There is also this gem:

"In addition, Anthony is currently married to a woman, which would not be legally possible under the laws of Michigan if Anthony were a woman."
Lambda Legal says that such marriages remain valid even when one partner transitions, citing a case it won in Florida case on this proposition. The employer is trying to make the point that since Ms. Stephens' expresses herself as a woman, but the employer doesn't believe she should, therefore they can fire her. They point to old documents that have an "M," arguing that she therefore can't express herself as a woman.  I think they just dug themselves a very deep gender stereotyping hole. I won't make the obvious pun relating to the employer being a funeral home.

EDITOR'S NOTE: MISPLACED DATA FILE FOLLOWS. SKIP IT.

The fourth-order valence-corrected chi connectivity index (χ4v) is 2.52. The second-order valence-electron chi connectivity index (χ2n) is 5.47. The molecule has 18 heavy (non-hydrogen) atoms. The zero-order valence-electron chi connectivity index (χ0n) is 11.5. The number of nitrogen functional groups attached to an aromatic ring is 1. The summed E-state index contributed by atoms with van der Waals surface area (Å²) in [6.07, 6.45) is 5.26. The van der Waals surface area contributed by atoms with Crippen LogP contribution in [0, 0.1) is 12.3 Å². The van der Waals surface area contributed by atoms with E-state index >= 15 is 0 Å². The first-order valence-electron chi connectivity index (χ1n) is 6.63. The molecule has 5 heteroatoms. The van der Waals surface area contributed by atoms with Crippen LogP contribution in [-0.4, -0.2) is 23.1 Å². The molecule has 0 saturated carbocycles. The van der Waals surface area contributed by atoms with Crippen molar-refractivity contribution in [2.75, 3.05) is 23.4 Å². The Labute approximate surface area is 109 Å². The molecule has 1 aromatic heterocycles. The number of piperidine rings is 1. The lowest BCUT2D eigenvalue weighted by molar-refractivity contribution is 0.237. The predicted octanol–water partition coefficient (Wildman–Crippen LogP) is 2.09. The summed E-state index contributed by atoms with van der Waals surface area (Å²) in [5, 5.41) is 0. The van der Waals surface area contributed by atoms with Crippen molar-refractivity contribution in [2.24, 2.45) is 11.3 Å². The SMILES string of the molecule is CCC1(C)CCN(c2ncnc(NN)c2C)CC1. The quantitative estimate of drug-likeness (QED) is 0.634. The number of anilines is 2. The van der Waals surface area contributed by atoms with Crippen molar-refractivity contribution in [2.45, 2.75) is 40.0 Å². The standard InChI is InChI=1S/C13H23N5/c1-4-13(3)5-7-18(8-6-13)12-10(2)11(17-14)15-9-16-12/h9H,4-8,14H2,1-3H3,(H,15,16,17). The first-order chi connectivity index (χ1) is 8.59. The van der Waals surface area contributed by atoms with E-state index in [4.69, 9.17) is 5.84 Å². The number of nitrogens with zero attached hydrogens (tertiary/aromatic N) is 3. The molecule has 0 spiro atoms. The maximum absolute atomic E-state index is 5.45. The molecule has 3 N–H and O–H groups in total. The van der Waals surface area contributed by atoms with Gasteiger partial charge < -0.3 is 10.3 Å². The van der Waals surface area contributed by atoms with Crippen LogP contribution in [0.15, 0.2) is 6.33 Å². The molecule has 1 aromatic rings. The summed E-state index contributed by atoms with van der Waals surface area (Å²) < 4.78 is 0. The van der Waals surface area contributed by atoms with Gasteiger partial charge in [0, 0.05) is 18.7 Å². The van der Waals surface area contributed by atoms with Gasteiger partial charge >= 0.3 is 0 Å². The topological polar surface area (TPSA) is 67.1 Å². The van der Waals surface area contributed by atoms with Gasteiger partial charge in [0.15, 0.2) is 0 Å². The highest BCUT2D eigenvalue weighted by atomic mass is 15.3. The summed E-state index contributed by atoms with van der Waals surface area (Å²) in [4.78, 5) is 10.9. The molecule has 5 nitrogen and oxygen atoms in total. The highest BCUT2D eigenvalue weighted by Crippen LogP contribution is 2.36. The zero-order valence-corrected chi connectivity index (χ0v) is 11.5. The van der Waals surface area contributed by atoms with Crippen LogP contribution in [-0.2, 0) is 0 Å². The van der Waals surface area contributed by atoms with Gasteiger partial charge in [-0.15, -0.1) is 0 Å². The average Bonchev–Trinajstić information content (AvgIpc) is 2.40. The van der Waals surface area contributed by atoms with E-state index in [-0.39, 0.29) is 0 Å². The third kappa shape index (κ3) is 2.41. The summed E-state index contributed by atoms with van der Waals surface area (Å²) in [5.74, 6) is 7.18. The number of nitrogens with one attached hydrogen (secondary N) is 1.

The brief then cites all the oldies-but-goodies, the cases from a million years ago that said that transgender people are not protected by Title VII. However, these are all undercut by the logic of the Supreme Court in the Price-Waterhouse v. Hopkins case, where the Court said that gender stereotyping is a prohibited form of sex discrimination.  The Sixth Circuit, where this case is brought, explicitly said so in Smith v. Salem and Barnes v. Cincinnati. Maybe they're hoping to take this to the Supreme Court. This would be the perfect plaintiff to take to the Supreme Court -- for our side.